If you find that they didn’t put a new roll of toilet paper in your room and the pillows are foam instead of feather, this is not license to berate a fellow human being. If you reacted the same way to minor transgressions on the road, you’d get a ticket for road rage. Grow up. If you feel the need to pay for a hotel room just so you can have someone to scream at that won’t bop you one, there’s medication for that. Or just spend your money on whatever the submissive opposite of a dominatrix is called.
No, You Didn’t Win the Shampoo Lottery!
The shampoo, conditioner, Q-tips, batteries in the remotes, etc. are there for you to use during your stay. They are not there to be harvested on a daily basis so you’ll have some stocking-stuffers for your dear Aunt Lefty next Christmas. Not only are you making more work for the housekeeping staff, but everyone who knows about it are talking about what a cheap bozo you are . You’ve just paid $200 for a room and scored $2 worth of amenities. Bravo!
Tip Everyone in Sight!
You’ve splurged and are spending your anniversary in a lovely hotel with all kinds of posh touches, like solid gold gargoyles, hand-carved teak toothpicks, and Russian fish in the lobby aquarium that poop out real caviar while wearing Tiffany necklaces. How much do you tip, and when, and to whom?
It boils down to tipping for just about anything that is done for you personally, with a few exceptions.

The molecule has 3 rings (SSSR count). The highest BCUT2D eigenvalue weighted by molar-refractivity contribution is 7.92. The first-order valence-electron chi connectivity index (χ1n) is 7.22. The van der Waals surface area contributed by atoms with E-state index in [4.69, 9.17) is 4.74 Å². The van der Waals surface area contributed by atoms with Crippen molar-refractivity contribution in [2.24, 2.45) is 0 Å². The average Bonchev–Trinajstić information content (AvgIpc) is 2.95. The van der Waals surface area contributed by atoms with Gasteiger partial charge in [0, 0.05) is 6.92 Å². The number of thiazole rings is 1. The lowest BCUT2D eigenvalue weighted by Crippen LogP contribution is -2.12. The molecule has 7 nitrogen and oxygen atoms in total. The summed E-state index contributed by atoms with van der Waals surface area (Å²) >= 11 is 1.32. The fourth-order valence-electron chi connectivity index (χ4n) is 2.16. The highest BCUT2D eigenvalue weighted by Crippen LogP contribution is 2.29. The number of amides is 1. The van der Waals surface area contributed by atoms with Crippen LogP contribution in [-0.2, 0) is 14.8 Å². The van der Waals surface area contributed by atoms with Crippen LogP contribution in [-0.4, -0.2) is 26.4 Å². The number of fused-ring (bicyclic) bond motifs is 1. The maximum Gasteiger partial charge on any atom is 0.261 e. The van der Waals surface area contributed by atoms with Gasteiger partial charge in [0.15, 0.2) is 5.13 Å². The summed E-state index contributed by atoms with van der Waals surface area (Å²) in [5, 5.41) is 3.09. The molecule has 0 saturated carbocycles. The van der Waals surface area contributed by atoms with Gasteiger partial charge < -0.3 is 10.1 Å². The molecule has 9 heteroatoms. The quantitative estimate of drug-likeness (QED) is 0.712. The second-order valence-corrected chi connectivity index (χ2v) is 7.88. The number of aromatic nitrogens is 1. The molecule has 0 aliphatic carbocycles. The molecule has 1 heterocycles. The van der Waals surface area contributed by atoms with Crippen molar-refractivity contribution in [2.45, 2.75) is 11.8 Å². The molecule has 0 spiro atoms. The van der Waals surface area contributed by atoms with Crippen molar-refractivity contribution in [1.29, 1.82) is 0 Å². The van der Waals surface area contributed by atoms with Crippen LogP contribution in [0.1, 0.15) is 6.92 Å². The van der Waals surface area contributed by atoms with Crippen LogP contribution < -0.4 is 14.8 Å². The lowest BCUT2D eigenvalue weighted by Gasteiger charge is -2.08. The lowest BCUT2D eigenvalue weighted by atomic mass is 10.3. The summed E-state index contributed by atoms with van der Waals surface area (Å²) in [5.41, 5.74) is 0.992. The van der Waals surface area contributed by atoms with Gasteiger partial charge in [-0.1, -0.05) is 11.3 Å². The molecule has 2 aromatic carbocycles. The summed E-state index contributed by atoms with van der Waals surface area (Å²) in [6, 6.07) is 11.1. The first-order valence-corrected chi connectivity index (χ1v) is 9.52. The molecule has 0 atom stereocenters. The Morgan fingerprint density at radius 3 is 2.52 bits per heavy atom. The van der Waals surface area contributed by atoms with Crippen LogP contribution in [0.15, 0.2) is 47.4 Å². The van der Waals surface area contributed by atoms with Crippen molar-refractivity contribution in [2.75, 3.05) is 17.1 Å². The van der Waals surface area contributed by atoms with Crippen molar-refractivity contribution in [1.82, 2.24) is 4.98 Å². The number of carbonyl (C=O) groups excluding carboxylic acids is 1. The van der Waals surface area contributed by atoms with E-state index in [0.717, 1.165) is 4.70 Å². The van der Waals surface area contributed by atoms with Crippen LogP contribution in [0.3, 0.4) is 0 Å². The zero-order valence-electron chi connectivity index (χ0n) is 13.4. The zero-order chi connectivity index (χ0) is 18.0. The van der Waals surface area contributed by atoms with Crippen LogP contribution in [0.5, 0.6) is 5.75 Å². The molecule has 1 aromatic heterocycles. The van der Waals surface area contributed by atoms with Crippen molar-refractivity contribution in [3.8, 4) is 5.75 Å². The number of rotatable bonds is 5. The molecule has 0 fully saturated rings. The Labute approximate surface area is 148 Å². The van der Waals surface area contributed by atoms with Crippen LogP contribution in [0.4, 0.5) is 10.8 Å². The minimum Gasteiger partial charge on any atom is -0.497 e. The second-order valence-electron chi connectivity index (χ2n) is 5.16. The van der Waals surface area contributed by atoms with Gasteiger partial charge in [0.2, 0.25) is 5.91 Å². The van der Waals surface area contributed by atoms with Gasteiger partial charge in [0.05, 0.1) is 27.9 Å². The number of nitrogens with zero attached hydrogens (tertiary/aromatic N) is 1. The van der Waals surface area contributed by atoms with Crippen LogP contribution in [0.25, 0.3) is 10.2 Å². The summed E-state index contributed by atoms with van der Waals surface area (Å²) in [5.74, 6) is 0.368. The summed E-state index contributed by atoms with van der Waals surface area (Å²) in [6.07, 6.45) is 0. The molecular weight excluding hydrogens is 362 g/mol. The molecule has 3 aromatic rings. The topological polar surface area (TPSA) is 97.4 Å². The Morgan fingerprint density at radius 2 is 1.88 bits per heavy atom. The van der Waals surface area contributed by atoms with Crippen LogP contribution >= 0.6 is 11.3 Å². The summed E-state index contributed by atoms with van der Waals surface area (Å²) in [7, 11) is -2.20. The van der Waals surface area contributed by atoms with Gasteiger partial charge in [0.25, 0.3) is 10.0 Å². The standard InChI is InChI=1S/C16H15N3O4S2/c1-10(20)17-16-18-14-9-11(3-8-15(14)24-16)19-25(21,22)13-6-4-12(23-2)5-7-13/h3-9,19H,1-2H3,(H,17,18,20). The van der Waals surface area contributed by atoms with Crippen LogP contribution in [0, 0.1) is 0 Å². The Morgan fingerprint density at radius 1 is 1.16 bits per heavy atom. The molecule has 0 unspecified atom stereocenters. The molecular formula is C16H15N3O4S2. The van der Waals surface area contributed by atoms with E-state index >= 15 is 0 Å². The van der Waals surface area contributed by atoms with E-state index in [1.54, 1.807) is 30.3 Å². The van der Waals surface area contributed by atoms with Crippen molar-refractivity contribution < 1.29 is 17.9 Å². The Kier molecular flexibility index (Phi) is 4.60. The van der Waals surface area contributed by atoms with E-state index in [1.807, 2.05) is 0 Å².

The Hiltons don’t work in hotels, they only own them. The people working in hotels, even the finer establishments with Italian marble floors, platinum door handles, and bidets that squirt Champagne onto the upper crust’s pampered behinds, make something only slightly north of minimum wage — they rely on tips to pay their bills and feed their kids. If you’re going to spend the night at a hotel, tipping is not optional. If you don’t want to tip, stay home.
There’s a simple formula to clarify this whole tipping thing:
T = Uh x Jg x W x ((|S|/10) +1) + B, where T is the tip, Uh is the humiliation factor of the staff member’s uniform, Jg is the gag factor of the job done for you, W is the weight carried, |S| is the absolute value of the number of stairs travelled (not applicable to elevator trips), and B is for for a service something beyond what you could reasonably expect from a wage-earner.
For you weary travellers too jet lagged to figure this out, let me spoon feed you the basics of how to use this formula.
In the case of Uh, the employee’s uniform’s humiliation factor, you score this according to how much you would like to have to wear the employee’s uniform at your high school reunion. The more humiliating the uniform, the bigger the tip you have to shell out. You might think that the housekeepers’ uniforms are cute, but I once suggested getting my wife a French maid’s outfit for Valentine’s Day and she was not impressed. OK, the one I picked out was much more see-through and skimpier than your typical industrial maid’s uniform but I felt her coming to bed for the next ninety days wearing flannel PJs with a steel cable drawstring was a bit of an overreaction. I now know my wife is not into “adventure wear”. Because management wears normal, non-fetish attire, they score a zero here and because the tip formula is based on multiplication, you never tip them a dime (unless they qualify under “The B Factor” we’ll come to last).